Horrific CCTV footage depicts the painful moment when a woman was attacked from behind by a stranger and knocked unconscious on the playground.
Scoo Carl Pass, 48, is seen zipping into a woman’s neck and torso as she leaves the house at night.
The shocking attack took place on October 10 last year at a playground in West Common Lane, Scanthorpe, Lincolnshire.
Early Sunday morning, the passerby approached his prey from behind, before he said he had been ‘zipped’ in the neck and torso.
The video shows an unidentified woman trying to escape before Pass put her face on the ground, placing her hand over his mouth until he came out.
She remained unconscious for two minutes before returning to her crime scene, pretending to be a distraught passerby who found her unconscious so that she could not recognize him as her attacker.
Police believe she assumed she would not recognize him and could attack him further.
But thankfully, real passersby came to take him to safety, before he reported the crime to Humberside police.
Newell Road, near Scanthorpe, was immediately identified and arrested and has been in custody ever since.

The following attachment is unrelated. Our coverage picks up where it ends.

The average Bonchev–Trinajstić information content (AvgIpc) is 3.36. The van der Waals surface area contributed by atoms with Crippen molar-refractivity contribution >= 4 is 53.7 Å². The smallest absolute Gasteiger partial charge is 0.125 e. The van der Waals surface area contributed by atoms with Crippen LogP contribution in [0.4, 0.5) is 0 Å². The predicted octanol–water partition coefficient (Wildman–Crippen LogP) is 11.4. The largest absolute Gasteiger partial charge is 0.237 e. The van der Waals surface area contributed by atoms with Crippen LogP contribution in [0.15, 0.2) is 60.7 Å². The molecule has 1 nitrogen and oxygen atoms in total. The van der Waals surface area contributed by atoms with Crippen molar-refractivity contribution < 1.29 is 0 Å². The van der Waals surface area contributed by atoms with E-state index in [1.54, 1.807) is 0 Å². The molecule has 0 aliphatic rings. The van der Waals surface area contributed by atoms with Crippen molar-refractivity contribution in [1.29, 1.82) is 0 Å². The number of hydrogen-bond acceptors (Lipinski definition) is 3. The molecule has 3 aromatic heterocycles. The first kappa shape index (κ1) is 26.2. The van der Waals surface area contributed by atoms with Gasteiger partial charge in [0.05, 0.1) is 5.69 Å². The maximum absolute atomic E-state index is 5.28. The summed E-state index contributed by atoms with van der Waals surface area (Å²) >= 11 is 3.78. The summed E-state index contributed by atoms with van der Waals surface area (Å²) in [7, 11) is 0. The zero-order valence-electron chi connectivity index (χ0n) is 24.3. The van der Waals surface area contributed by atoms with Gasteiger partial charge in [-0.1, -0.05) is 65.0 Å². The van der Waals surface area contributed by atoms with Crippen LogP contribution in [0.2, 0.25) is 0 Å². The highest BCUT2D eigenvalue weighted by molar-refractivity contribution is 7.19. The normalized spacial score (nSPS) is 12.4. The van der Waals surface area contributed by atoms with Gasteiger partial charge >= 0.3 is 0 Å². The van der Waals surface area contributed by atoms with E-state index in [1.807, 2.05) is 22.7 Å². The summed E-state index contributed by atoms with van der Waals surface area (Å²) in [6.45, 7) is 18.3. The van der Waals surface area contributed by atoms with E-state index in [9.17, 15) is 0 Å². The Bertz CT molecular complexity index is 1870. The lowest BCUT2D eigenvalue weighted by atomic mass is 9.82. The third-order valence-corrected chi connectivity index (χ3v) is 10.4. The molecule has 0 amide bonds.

Yesterday, he pleaded guilty to sexual misconduct in Germsby Crown Court.
He was jailed for more than three years for the attack and was placed on a sex offender’s register for life.
“The incident was shocking and traumatic, even more so because of the level of violence used by Carl Pass against the victim,” the detective said.
Humberside Police Constable Katie Draper said after the sentencing:
“The victim has been incredibly brave and I can’t begin to put myself in her shoes.
“I would like to thank him, his family and all the witnesses who came forward to assist in our investigation, for their cooperation and for their kind comments sent to my team.”
On sentencing, Judge Fanning said: “At a time when many people question the commitment of certain police forces to tackling crimes against women, the police force and its officers are Should be commended for what they reacted to, and resources and enthusiasm were put into this case to find you so quickly on initially limited evidence.
“It simply came to our notice then.
Detective Inspector Ruth Penning, who is also from the force’s PVP unit, said: There are incidents of harassment, abuse and assault. This is not uncommon throughout the UK, and our region is sadly no exception. “
He added that policing violence against women and girls was “a priority of the force,” and that police were committed to making roads safer.
The officer said he hoped the “swift steps” taken to apprehend the “dangerous” pass would help reassure the community and alert any potential culprits.
He said there were “specialist support networks” for victims, and encouraged people to turn to the police or the independent anonymous charity Crimestoppers “when they are ready.”